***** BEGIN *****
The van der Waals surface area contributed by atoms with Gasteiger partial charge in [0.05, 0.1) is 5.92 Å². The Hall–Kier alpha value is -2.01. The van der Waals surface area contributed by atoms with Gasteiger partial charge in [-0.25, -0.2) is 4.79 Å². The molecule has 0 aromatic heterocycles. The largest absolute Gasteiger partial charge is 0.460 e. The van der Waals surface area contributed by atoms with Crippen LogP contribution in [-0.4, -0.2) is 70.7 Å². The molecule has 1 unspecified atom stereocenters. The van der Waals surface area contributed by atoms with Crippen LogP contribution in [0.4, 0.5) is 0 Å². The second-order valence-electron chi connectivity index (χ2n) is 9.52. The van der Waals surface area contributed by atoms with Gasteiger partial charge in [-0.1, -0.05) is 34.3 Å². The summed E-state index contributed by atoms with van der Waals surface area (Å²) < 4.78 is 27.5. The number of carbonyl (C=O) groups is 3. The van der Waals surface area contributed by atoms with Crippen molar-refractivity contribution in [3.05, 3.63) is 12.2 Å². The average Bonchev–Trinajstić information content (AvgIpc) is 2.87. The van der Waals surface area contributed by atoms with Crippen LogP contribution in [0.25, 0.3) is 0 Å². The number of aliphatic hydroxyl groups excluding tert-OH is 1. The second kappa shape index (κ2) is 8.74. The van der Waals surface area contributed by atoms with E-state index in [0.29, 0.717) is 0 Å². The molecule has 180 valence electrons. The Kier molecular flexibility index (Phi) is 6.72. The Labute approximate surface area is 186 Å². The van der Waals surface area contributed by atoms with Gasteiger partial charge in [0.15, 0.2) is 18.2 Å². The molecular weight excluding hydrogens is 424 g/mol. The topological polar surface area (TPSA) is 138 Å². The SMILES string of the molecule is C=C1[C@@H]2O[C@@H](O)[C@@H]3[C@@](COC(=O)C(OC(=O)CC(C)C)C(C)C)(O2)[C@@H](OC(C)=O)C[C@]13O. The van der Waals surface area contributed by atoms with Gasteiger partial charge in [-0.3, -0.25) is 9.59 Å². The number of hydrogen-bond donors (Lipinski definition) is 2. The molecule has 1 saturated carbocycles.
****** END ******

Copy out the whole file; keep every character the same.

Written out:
The van der Waals surface area contributed by atoms with Gasteiger partial charge in [0.05, 0.1) is 5.92 Å². The Hall–Kier alpha value is -2.01. The van der Waals surface area contributed by atoms with Gasteiger partial charge in [-0.25, -0.2) is 4.79 Å². The molecule has 0 aromatic heterocycles. The largest absolute Gasteiger partial charge is 0.460 e. The van der Waals surface area contributed by atoms with Crippen LogP contribution in [-0.4, -0.2) is 70.7 Å². The molecule has 1 unspecified atom stereocenters. The van der Waals surface area contributed by atoms with Crippen LogP contribution in [0.4, 0.5) is 0 Å². The second-order valence-electron chi connectivity index (χ2n) is 9.52. The van der Waals surface area contributed by atoms with Gasteiger partial charge in [-0.1, -0.05) is 34.3 Å². The summed E-state index contributed by atoms with van der Waals surface area (Å²) < 4.78 is 27.5. The number of carbonyl (C=O) groups is 3. The van der Waals surface area contributed by atoms with Crippen molar-refractivity contribution in [3.05, 3.63) is 12.2 Å². The average Bonchev–Trinajstić information content (AvgIpc) is 2.87. The van der Waals surface area contributed by atoms with Crippen LogP contribution in [0.25, 0.3) is 0 Å². The number of aliphatic hydroxyl groups excluding tert-OH is 1. The second kappa shape index (κ2) is 8.74. The van der Waals surface area contributed by atoms with E-state index in [0.29, 0.717) is 0 Å². The molecule has 180 valence electrons. The Kier molecular flexibility index (Phi) is 6.72. The Labute approximate surface area is 186 Å². The van der Waals surface area contributed by atoms with Gasteiger partial charge in [0.15, 0.2) is 18.2 Å². The molecular weight excluding hydrogens is 424 g/mol. The topological polar surface area (TPSA) is 138 Å². The SMILES string of the molecule is C=C1[C@@H]2O[C@@H](O)[C@@H]3[C@@](COC(=O)C(OC(=O)CC(C)C)C(C)C)(O2)[C@@H](OC(C)=O)C[C@]13O. The van der Waals surface area contributed by atoms with Gasteiger partial charge in [-0.3, -0.25) is 9.59 Å². The number of hydrogen-bond donors (Lipinski definition) is 2. The molecule has 1 saturated carbocycles.